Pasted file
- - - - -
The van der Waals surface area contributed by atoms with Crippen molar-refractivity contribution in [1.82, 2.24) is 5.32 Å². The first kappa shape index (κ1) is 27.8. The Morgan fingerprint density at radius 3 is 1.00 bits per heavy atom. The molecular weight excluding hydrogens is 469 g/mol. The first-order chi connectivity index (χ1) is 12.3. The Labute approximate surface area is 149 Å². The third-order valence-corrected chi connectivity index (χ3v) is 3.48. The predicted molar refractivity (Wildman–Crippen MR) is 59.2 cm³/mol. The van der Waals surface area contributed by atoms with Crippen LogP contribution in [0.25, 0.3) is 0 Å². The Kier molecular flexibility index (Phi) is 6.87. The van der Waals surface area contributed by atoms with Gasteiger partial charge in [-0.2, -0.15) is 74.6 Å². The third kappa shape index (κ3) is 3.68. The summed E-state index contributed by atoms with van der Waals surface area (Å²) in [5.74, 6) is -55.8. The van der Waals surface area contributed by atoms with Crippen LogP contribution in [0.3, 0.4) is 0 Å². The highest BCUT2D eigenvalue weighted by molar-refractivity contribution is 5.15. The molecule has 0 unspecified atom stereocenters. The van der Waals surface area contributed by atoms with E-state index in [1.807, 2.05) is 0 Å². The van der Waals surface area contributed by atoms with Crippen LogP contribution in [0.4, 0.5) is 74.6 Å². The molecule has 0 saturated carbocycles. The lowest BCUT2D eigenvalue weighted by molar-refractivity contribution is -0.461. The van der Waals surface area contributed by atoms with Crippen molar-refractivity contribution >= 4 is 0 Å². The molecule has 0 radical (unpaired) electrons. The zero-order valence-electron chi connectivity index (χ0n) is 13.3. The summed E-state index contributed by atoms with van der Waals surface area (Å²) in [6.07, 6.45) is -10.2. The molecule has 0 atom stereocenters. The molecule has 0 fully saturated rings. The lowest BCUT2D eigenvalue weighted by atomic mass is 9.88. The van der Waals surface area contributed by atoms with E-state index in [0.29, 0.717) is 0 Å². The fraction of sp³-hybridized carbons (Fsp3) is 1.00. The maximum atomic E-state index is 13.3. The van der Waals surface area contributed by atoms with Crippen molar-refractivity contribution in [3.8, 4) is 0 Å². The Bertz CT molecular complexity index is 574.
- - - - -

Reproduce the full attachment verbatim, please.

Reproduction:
The van der Waals surface area contributed by atoms with Crippen molar-refractivity contribution in [1.82, 2.24) is 5.32 Å². The first kappa shape index (κ1) is 27.8. The Morgan fingerprint density at radius 3 is 1.00 bits per heavy atom. The molecular weight excluding hydrogens is 469 g/mol. The first-order chi connectivity index (χ1) is 12.3. The Labute approximate surface area is 149 Å². The third-order valence-corrected chi connectivity index (χ3v) is 3.48. The predicted molar refractivity (Wildman–Crippen MR) is 59.2 cm³/mol. The van der Waals surface area contributed by atoms with Crippen LogP contribution in [0.25, 0.3) is 0 Å². The Kier molecular flexibility index (Phi) is 6.87. The van der Waals surface area contributed by atoms with Gasteiger partial charge in [-0.2, -0.15) is 74.6 Å². The third kappa shape index (κ3) is 3.68. The summed E-state index contributed by atoms with van der Waals surface area (Å²) in [5.74, 6) is -55.8. The van der Waals surface area contributed by atoms with Crippen LogP contribution in [0.3, 0.4) is 0 Å². The highest BCUT2D eigenvalue weighted by molar-refractivity contribution is 5.15. The molecule has 0 unspecified atom stereocenters. The van der Waals surface area contributed by atoms with E-state index in [1.807, 2.05) is 0 Å². The van der Waals surface area contributed by atoms with Crippen LogP contribution in [0.4, 0.5) is 74.6 Å². The molecule has 0 saturated carbocycles. The lowest BCUT2D eigenvalue weighted by molar-refractivity contribution is -0.461. The van der Waals surface area contributed by atoms with Crippen molar-refractivity contribution >= 4 is 0 Å². The molecule has 0 radical (unpaired) electrons. The zero-order valence-electron chi connectivity index (χ0n) is 13.3. The summed E-state index contributed by atoms with van der Waals surface area (Å²) in [6.07, 6.45) is -10.2. The molecule has 0 atom stereocenters. The molecule has 0 fully saturated rings. The lowest BCUT2D eigenvalue weighted by atomic mass is 9.88. The van der Waals surface area contributed by atoms with E-state index in [0.29, 0.717) is 0 Å². The fraction of sp³-hybridized carbons (Fsp3) is 1.00. The maximum atomic E-state index is 13.3. The van der Waals surface area contributed by atoms with Crippen molar-refractivity contribution in [3.8, 4) is 0 Å². The Bertz CT molecular complexity index is 574.